Read William Marvel’s article on the subject (go to tinyurl.com/yy4febcc). It will explain it all.
Greeley Road is a steep road, not maintained in winter. For cycling, it requires strong legs, low gearing, and, for some, pedal assist. From the Potter Road junction to its terminus with Leavitt Road, it climbs almost 300 feet in less than 2 miles. At the beginning, its pitches are gradual, but as it got steeper, Peter switched to “active” mode, and I shifted to the lowest gears. I wasn’t cold after that climb!
At the top, a summer cottage looks over a view to the valley. Paved Leavitt Road goes steeply up to the left to join Gulf Road in less than ½ mile. Turn here to make a 14-mile loop. Bearing left on Gulf Road, there’s a rewarding 2-mile downhill to Mill Street. A left turn onto Mill Street brings you back to Potter Road in about a mile. A left turn there on the dirt road brings you back to the usual starting point in about 4 miles.
It was too late Tuesday for us to ride the big loop, so we opted for a shorter one to give us foliage views. At the Greeley Road/Leavitt Road junction, we turned right. I believe it’s called Little Field Road, but there’s no sign. We bypassed a super steep road to the right that we’ve done before (didn’t need to do it again!).
Knowing a better way around Birch Hill, we rode straight ahead through a tree-lined road that opened up to an expansive meadow view full of fall colors.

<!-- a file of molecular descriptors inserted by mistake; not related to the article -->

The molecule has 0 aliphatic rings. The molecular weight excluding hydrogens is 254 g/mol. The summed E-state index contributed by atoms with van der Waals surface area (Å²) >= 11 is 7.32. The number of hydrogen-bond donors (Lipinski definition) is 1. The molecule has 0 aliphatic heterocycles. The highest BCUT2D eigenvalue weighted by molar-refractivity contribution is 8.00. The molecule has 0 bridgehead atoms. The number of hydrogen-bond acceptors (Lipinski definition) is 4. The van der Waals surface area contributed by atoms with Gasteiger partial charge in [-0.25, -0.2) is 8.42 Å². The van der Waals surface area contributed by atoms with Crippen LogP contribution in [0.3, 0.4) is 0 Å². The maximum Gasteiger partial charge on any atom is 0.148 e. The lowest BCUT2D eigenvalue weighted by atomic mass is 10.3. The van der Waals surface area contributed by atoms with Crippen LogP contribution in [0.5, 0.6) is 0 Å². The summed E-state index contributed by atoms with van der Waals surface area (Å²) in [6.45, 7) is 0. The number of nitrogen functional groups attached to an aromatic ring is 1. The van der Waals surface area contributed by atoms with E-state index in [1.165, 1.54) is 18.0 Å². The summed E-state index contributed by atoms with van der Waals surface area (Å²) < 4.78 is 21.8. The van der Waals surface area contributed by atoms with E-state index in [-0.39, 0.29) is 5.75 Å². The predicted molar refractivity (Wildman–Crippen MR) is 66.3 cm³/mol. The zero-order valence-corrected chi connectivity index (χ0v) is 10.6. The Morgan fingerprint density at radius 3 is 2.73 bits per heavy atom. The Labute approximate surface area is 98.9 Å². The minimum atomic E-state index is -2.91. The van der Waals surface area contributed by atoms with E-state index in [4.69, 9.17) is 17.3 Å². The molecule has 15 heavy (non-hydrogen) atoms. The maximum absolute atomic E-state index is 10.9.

We parked our bikes under a heavy-laden apple tree on its edge. Green fields in the foreground contrasted with flamboyant foliage in the woods and mountains beyond. We’d found our “peak.”
Descending past an old graveyard, we turned right at junction of Birch Hill and Littlefield roads. If we had continued straight down the hill on Birch Hill Road, we’d shortly come to Snowville/Brownfield Road.
Depending which way we turned, we could make other tar and dirt loops, but that’s another article.
Turning right on the Birch Hill cup-handle, we passed small farms, cottages and numerous stone walls.
The road was getting shadier with fall’s fading light. We stopped at a clearing with a view of lake and vibrant mountains, then descended that steep road back to Greeley Road junction. It was getting darker and colder — time to go home.
After a quick, chilly descent, we turned left at Potter Road and cycled back to the van. Passing by the lake’s end, we spotted canoeists completing their foliage tour as well. Whether, it was the ”peak” peek or not was immaterial. We had an invigorating ride and they had a pleasant paddle on a beautiful fall day. I think we were all satisfied.
If there’s good weather, get out there soon to catch the colorful “fall-iage,” as my grandson calls it, before it’s all gone.
UPCOMING BIKE EVENTS: Don’t miss this Saturday’s (Oct. 12, from 6-10 p.m.) Leaf Peeper Bike Bash, presented by WM NEMBA & Backyard Concept at Theater in the Wood in Intervale. Potluck, beer, movies and ride films, guest speaker and vendors.
Also, on Saturday, Oct. 12, Cranmore Mountain Resort will be the hub for mountain bikers to meet for group rides, test0ride bikes and sip Frontside Coffee Roasters coffee. There’ll be something for everyone. Rides go out at 9 a.m. Check White Mountain Nemea Facebook page for more details and information.
Thursday, Oct. 17, 5:30-7:30 p.m., MWV Bicycling Club’s Fall Meeting is at Red Parka Pub in Glen. Celebrate the riding season with free apps, cash bar, and raffle prizes.
Sally McMurdo is a bike safety instructor and cyclist who lives in Glen.